If only toddlers sought sleep as desperately as their weary parents do! But bedtime often brings on vehement protests-and an abundance of stall tactics. One of the best ways to help your 2-year-old drift happily into the Land of Nod is to appeal to her love of ritual. Set aside about 30 minutes before the desired bedtime each night for "getting ready for bed" activities: a bath, brushing teeth, reading a storybook together, singing a song, and being tucked in with a well-loved stuffed toy or blanket. Let her help make decisions along the way -- what pajamas to wear, book to read, favorite toy or stuffed animal to snuggle with. The ritual will be more enjoyable for your child if she takes an active role. A nightlight can be a comforting presence, too, since fears are starting to develop at this age.
How best to handle protests? Make it clear that it's now bedtime, that you won't be able to talk to your child anymore, and that he needs to go to sleep. Then, try to ignore his attempts to engage you in conversation. Don't return to his room unless he's sick or genuinely needs something.
If your child is in a bed rather than a crib, she may try to leave the room and join the rest of the family. Lead her back to her bed and leave the room as soon as she is lying down. Try not to get into the habit of lying down with your child or staying in her room to help her get to sleep; weaning her from this can prove to be a long, painful process.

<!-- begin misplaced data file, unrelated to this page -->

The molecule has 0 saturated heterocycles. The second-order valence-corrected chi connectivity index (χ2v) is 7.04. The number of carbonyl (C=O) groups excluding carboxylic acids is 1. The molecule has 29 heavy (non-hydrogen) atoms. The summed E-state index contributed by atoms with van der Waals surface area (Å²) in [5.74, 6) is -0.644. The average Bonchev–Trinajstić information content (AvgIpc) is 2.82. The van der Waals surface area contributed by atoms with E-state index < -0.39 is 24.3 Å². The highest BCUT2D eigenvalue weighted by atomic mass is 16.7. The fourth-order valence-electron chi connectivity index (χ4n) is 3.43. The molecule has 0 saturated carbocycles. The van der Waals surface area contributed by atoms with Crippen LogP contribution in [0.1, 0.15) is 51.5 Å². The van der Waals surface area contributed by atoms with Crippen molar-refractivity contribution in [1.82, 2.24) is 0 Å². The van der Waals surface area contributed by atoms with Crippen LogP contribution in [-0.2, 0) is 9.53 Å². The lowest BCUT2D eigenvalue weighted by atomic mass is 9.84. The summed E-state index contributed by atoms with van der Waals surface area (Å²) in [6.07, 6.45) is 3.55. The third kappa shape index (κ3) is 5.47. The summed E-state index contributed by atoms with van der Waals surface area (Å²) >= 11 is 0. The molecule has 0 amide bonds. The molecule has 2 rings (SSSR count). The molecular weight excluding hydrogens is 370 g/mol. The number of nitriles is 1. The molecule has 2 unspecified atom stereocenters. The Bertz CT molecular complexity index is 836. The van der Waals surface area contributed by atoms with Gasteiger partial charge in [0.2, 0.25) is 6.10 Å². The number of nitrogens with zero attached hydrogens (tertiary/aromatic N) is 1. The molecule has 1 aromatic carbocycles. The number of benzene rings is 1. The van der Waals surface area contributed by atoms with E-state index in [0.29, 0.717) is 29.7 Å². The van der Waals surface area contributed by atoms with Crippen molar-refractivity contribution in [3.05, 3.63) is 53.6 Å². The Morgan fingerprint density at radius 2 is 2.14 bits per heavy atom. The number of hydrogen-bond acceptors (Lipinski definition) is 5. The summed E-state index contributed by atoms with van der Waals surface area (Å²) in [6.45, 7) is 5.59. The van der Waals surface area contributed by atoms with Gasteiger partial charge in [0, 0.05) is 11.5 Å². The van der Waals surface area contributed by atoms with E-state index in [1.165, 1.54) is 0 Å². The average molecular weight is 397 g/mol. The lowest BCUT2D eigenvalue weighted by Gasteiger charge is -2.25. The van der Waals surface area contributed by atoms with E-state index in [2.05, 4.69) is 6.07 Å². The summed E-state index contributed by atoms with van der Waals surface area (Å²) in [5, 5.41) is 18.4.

Sometimes a toddler's persistence in screaming at bedtime can be amazing. If he's not sick and doesn't have a soiled diaper yet continues to scream, tell him that you'll have to close his door until he stops. If he keeps wailing, open the door after a minute or two and remind him that if he is quiet, you'll be happy to keep the door open. Usually, this will do the trick. (This strategy also works well for the toddler who repeatedly gets out of his bed. Just keep the door closed until he stays put.)
Try to be calm, consistent, and reassuring when dealing with a screaming toddler. Don't scold or punish your child, but by the same token, don't give the impression of "rewarding" her with extra hugs, kisses, and prolonged visits.
It may be tempting to let your little insomniac sleep in your bed-just to forestall the hysterics. While some people advocate the "family bed," in which young children share a bed or room with their parents, other experts advise against the arrangement. The primary objection? Bed sharing doesn't help a child learn to fall asleep on his own and doesn't do much for the parents' own relationship (or sleep!). If your child wanders into your room in the middle of the night wanting to come into your bed, lead him by the hand to his own bedroom. Try to keep interaction to a minimum so that he's not rewarded for staying awake. Remember, habits can be extremely hard to break at this age, and if you repeatedly give in to such manipulations, you may inevitably find yourself with a longtime bedtime partner!
All content here, including advice from doctors and other health professionals, should be considered as opinion only. Always seek the direct advice of your own doctor in connection with any questions or issues you may have regarding your own health or the health of others.